Some of the best arguments for choosing an index fund were recently made by CBSMarketWatch
The main point: Your mutual fund isn't going to let a little thing like poor performance keep it from charging you an arm, a leg, and a pinky toe in fees. Ferrell cites some startling statistics, including that fund managers make an average of $436,000 a year.
He also demonstrates how Fidelity Magellan shareholders are paying four times as much in fees to underperform the Vanguard 500 Index over the trailing one-, three-, and 10-year periods. And that doesn't account for the 3% front-end load just to get in the fund!
But you don't have to be a Fidelity investor to overpay for underwhelming results. With typical fund managers still losing to their comparable indexes, you should question why you're paying them at all. Let's face it, losing to an index fund is one thing, but paying someone to lose to an index fund just adds insult to injury.
So, are you overpaying your fund manager? Here are some areas to investigate:
Start with your fund's long-term performance. Has it beaten the overall market over the past three-, five-, and 10-year periods (if it has that long of a history)? Past performance is not an indicator of future results, but with fund managers, it's all you've got.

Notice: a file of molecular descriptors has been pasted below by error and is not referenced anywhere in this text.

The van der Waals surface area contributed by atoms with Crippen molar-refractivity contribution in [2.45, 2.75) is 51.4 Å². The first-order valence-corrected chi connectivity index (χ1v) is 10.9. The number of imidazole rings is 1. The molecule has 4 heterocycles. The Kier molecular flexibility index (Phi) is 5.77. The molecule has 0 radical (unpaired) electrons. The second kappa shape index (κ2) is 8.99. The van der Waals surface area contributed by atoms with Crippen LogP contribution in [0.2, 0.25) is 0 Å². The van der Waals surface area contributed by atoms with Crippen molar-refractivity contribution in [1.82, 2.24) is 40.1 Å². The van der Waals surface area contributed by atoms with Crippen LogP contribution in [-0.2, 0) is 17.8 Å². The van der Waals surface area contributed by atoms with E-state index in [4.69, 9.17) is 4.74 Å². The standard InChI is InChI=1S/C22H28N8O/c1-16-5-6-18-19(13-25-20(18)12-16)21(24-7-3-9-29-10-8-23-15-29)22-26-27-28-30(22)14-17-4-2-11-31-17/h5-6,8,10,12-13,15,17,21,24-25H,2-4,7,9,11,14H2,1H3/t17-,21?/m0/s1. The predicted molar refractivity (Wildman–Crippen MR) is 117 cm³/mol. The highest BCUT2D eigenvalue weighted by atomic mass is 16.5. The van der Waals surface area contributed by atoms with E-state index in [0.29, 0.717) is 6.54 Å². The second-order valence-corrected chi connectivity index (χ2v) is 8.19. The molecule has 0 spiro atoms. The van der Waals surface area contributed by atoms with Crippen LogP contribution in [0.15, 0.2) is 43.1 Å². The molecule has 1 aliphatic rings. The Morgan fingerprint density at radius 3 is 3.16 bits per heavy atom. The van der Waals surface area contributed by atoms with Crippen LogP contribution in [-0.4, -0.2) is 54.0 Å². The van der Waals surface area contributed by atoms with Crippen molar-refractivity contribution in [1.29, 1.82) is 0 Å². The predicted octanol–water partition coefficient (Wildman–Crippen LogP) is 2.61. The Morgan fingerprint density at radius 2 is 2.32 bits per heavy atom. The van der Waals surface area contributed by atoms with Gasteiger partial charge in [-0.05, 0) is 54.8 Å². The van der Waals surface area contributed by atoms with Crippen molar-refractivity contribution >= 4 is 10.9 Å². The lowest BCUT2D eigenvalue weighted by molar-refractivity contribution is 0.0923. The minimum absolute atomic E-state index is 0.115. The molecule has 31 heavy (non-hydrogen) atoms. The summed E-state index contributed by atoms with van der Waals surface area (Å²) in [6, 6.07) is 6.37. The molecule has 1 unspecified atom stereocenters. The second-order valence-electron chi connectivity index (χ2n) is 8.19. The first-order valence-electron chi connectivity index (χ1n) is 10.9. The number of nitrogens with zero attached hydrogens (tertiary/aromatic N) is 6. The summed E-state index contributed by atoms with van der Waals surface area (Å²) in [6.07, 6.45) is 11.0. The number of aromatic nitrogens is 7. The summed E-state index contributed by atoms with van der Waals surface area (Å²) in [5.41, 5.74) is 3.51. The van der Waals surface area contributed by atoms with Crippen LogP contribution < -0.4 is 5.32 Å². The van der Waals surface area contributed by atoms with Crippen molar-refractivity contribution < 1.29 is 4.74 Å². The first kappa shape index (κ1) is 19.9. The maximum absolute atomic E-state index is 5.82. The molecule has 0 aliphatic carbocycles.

Ferrell quotes index-fund innovator John Bogle as saying that mutual funds understate their real cost to shareholders. Transaction costs, tax consequences, and other hidden fees eat into returns. To see how much might be lost to brokerage expenses and taxes, check the fund's turnover, which measures how often stocks are traded in and out of the fund. The Vanguard 500 has a turnover rate of 4%. That's hard to beat.
Consider whether you'd be better off with Spiders
(AMEX: SPY)or exchange-traded funds. Or, if you're just too attached to the old-fashioned mutual fund, at least find a better one with low fees and proven, market-beating returns.